Taxpayers are born - not made.
The social structure of Asia radically differed from that of Europe. Historian S.E. Finer goes into great detail regarding the almost insurmountable forces arrayed against a European monarch in consolidating his rule and realm in the guise of the Church, the magnates, the cities...and so on, all fungi left over from the despoiled Roman garden. Taxation was paramount to wage war. Yet Europe's monarchs were fiscally starved by the above centrifugal forces. In antipodean opposition were the Asian states where the populace (subjects, not citizens) were "born taxpayers": "The nascent absolutist states of Europe had to struggle long and hard before they established fiscal absolutism; of the Asian populations it can fairly be said, in the light of their 2,000-year-old histories, that they were "born taxpayers" (S. E. Finer, The History of Government from the Earliest Times, (New York: Oxford University Press, 1997), p 1303)".
Born with a tax-dollar in our mouth, we offer no resistance to the - authoritarian - state. The state takes us for granted, just as we take the state"'s pronouncements " at face value, a tacit contract. An unresponsive state commands neither our allegiance nor our disloyalty - fear, no doubt, gratitude for rare acts of generosity. We never remember what the government did in the past - all indiscipline, wickedness, incompetence are erased from memory. Nehru's defeat in the 1962 war, his daughter's zulm, Mujib's killings and the famine of 1974, Bhutto's loss of East Pakistan, pogroms against minorities, the burning alive by political parties of innocent bystanders...and so on, an unending list that never sticks in the collective memory. In South Asia, failure, bungling, habitual incompetence and cheer criminality pay dividends for the government.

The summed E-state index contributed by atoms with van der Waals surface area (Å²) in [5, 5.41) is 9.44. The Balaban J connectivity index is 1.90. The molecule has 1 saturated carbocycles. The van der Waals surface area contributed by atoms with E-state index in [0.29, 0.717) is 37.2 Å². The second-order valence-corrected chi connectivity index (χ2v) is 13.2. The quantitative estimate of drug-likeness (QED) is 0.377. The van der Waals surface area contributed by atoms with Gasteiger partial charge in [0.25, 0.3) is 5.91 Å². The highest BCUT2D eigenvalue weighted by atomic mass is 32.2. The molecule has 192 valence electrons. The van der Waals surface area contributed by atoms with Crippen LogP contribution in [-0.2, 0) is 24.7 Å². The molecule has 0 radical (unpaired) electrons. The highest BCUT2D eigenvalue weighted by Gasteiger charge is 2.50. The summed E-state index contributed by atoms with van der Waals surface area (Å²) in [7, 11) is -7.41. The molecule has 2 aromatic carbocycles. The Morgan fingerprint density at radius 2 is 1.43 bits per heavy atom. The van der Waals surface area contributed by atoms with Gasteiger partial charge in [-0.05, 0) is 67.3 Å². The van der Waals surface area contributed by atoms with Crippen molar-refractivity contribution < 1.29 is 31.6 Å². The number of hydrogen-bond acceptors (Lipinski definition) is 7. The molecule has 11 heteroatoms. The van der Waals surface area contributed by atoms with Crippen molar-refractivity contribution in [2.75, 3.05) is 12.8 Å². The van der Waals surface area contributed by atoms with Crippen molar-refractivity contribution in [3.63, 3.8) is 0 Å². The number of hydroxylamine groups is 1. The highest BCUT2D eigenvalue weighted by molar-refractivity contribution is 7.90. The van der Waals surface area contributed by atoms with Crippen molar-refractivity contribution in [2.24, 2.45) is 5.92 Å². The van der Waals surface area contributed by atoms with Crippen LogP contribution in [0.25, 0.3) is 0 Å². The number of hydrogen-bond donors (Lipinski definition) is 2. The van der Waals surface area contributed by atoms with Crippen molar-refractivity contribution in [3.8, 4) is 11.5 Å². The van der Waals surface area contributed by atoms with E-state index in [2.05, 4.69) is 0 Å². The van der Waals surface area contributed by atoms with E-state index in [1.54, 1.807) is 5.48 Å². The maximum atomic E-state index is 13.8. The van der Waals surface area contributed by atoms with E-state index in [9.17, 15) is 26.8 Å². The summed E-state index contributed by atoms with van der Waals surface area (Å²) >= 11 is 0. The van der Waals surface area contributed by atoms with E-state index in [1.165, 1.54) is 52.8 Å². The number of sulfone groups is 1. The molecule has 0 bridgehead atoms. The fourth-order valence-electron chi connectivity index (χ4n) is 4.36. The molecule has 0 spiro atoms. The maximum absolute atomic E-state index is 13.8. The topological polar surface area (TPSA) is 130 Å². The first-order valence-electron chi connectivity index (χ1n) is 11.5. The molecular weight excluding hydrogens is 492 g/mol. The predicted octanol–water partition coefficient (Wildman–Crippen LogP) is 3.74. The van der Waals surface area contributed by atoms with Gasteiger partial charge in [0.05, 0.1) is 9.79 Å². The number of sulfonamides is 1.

The differential attitude to government can be seen in two "extreme" situations. In Bangladesh, two years ago, the High Court ordered all internet service providers to block pornography sites for six months. It was greeted with adulation in all newspapers. The constitution of Bangladesh allows freedom of speech, expression and the press, with the proviso that these are "subject to any legal restrictions imposed by law in the interests of the security of the State, friendly relations with foreign states, public order, decency or morality, or in relation to contempt of court, defamation or an incitement to offence"(Article 39 (2))."
Freedom of expression, therefore, does not exist in Bangladesh. The High Court was responding to a writ petition filed by an NGO, Law and Rights Foundation, whose lawyers claimed that porn sites "impair the moral and mental development of youngsters". They cited a survey report by the mega-NGO, Manusher Jonno, that 77% of school students in the capital city are addicted to pornography.
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